What: All Issues : Making Government Work for Everyone, Not Just the Rich or Powerful : Adequate Funding for Homeland Security : S 762. Fiscal 2003 War Supplemental/Vote to Table (Kill) an Amendment Designed to Improve Homeland Security by Directing Funds to Protect the Nation's Seaports. (2003 senate Roll Call 120)
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S 762. Fiscal 2003 War Supplemental/Vote to Table (Kill) an Amendment Designed to Improve Homeland Security by Directing Funds to Protect the Nation's Seaports.
senate Roll Call 120     Apr 03, 2003
Progressive Position:
Nay
Progressive Result:
Loss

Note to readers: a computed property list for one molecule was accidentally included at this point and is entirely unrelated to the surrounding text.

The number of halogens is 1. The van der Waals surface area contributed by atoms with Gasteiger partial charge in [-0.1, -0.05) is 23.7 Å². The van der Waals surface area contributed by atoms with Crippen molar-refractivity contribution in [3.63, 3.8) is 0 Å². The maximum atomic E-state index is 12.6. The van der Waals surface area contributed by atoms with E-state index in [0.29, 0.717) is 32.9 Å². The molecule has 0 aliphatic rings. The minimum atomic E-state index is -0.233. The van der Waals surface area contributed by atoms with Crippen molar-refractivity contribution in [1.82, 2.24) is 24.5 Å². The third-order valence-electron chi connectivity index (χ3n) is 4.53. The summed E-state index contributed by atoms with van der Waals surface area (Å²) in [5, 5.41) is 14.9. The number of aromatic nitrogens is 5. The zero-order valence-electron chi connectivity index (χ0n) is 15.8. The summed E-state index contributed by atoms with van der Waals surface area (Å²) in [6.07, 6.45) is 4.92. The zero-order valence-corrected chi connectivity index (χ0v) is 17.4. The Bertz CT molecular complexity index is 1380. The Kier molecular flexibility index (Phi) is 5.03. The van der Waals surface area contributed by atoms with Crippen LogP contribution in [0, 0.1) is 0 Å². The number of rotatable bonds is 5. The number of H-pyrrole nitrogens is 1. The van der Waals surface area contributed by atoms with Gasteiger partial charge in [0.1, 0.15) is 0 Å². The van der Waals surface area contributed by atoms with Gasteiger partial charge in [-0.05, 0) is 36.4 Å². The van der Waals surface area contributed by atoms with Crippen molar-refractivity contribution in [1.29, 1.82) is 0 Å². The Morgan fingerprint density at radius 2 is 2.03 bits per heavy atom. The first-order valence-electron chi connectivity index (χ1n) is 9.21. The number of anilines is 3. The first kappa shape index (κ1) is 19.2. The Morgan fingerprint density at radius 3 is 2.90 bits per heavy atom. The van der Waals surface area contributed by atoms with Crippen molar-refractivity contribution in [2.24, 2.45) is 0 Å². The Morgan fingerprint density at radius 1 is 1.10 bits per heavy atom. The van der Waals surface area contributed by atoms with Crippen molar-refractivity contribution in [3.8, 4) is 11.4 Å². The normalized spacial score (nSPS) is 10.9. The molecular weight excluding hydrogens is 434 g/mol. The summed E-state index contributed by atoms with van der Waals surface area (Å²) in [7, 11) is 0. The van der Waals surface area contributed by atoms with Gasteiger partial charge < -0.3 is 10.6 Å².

The war supplemental spending bill proposed by the Bush Administration includes a $1 billion fund for homeland security purposes. The fund, however, fails to specify where the money will be directed; the President would have the sole authority to allocate federal money for homeland security without congressional consent. Senator Robert Byrd (D-WV)-a staunch defender of Congress's "power of the purse"-proposed an amendment to the war supplemental bill that would have targeted $1.1 billion to improve domestic security. Specifically, Byrd's amendment included funding for: 1) the development of a national system to inspect the nearly six million containers that enter the U.S. each year through ports; 2) the installation of monitors at seaports to detect radiological, nuclear, chemical, and biological substances; and 3) security enhancements for public transit systems and aviation security. Progressives supported Byrd's efforts to increase the standing of Congress vis-à-vis the executive in the allocation of federal money for homeland security purposes. During consideration of Byrd's proposal, Senator Thad Cochran (R-MI) made a procedural motion to table (or strike down) the amendment and the motion was agreed to on a nearly party-line vote of 51-46 (thereby striking down the Byrd amendment). The partisan division on this vote can be attributed to differences between the parties regarding the amount that should have been provided to the President for discretionary (or flexible) spending on homeland security.

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